Green Caterpillar

Some green caterpillars might look like worms, but they are not. In fact, there are many different species of green caterpillars in the world. There are over 140,000 types of butterflies and moths known to man, which means there as many caterpillars.

Green caterpillars are very common and can easily be confused with worms in the early stages of the lifecycle. They thrive in many environments including gardens, trees and plants. Caterpillars are often found on the stems of plants and trees as this is a common form of food. Caterpillars can often be identified by the food plant they are found on since different green caterpillars feed on different plants.

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If you are collecting green caterpillars, you want to make sure that the container you are using is large enough for the amount of caterpillars you put in it. Three to five caterpillars is probably enough for a small container. You also want to make sure that you collect plant stems from the plant you found the caterpillar on so you have enough of the proper food for them.

If a caterpillar is found roaming on the ground, then it is probably sick, looking for food, or getting ready to pupate (go into the transformational stage between being a caterpillar and becoming a butterfly or moth). Very small caterpillars are not great for collecting. The smaller they are, the younger they are and being in captivity may affect their ability to grow.

The best way to identify green caterpillars you find is to get a picture and learn about the food the caterpillar is eating. Your picture can be compared to pictures in insect guides available online or at your library. Knowing the food source will help with the identification along with any unique characteristics such as hair, spots or horns. Continue to the next section to read about how to identify worms.

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Worm Identification

Identifying worms is a branch of zoology dealing with insects called “entomology.” “Although insects were studied as early as the 4th century BC, particularly by Aristotle, the modern science did not begin to develop until the 17th century ad. The science of entomology received great impetus in the 19th century, largely as a result of the publication of On the Origin of Species (1859) Charles Darwin, which showed how the study of insects illuminates certain aspects of evolution. In the 20th century, entomological research was further stimulated by successes in the search for solutions to medical and economic problems involving insects. Today, there is more research done and literature published annually in this field than in any other branch of zoology.” –By MSN Encarta Encyclopedia:

Because there are more than 2,700 species of earthworm alone, when identifying worms, there are several important steps that should be taken in order to identify them correctly. First, you should become familiar with the key characteristics used for identifying earthworms. Just a few of the characteristics used to identify earthworms include: Genital tumescene (GT), the Tubercula pubertatis (TP), and the Clitellum.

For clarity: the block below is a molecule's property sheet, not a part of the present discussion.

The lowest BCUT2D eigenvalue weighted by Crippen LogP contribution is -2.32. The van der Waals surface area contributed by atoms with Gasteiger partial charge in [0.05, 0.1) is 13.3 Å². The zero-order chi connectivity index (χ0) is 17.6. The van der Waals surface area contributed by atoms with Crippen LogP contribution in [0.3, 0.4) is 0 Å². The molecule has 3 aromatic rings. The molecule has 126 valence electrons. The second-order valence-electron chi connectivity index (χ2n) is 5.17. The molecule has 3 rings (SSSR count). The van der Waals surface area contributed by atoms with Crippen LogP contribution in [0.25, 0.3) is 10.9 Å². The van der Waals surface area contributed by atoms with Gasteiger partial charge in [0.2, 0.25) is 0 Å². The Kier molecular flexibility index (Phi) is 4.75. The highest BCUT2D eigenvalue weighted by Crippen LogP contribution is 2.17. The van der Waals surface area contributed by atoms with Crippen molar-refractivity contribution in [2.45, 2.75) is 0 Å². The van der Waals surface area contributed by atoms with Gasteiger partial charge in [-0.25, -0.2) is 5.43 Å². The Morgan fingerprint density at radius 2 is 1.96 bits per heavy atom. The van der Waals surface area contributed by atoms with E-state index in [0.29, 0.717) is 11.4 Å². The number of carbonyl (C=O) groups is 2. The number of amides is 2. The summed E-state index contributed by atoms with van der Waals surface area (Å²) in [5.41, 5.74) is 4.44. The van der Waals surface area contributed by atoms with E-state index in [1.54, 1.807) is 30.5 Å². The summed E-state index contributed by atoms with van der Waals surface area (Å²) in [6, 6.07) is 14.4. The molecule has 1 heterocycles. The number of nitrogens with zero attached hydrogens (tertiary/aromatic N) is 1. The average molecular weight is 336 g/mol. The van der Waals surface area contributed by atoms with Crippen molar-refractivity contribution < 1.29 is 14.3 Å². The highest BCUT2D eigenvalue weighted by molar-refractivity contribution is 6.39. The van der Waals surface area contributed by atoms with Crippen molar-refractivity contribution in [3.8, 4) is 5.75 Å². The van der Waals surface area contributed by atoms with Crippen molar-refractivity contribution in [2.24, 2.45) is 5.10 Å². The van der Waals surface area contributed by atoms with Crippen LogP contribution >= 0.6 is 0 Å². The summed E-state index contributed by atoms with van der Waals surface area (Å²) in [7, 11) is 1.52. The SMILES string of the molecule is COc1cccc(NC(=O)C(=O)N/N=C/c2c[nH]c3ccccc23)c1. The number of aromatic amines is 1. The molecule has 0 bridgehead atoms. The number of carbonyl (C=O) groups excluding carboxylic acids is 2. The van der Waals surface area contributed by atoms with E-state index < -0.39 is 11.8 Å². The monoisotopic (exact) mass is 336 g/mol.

The clitellum of adult earthworms contains features called genital tumescence, and tubercula pubertatis. The clitellum features, the male pores, and female pores are found above the clitellum and are all parts of the earthworm reproductive system. The earthworm also has “setae” which are tiny hair-like projections that are arranged in rows along the earthworm body. The setae are used are used for locomotion by the earthworm. The prostomium is the earthworm mouth. The size, shape, and position of the different characteristics of the worm are different in different species of earthworms and will help you to identify the species of earthworms you may be dealing with.

After you have become familiar with earthworm characteristics, you should become familiar with the characteristics of earthworms that indicate which ecological group they belong to. There are three broad ecological groups that have been identified for earthworms including: epigeic, endogeic, and anecic. The groups are based on what the earthworms eat and where they tend to live in the soil. The epigeic group is a litter feeder, litter dweller, pigmented, small in size, and it doesn’t burrow. The endogeic group consists of rich soil feeders, topsoil dwellers, has no pigmentation, burrows horizontally, and it is small in size. The anecic consists of litter and soil feeders, soil dwellers, dorsally pigmented bodies, extensive vertical burrows, and a large size. Size and color are usually good distinguishers for adult earthworms.

For more information about identifying worms, you can download an online identification key for earthworms by clicking here to visit The Backyard Nature websites’ key or to access an online field guide to earthworms, click here.

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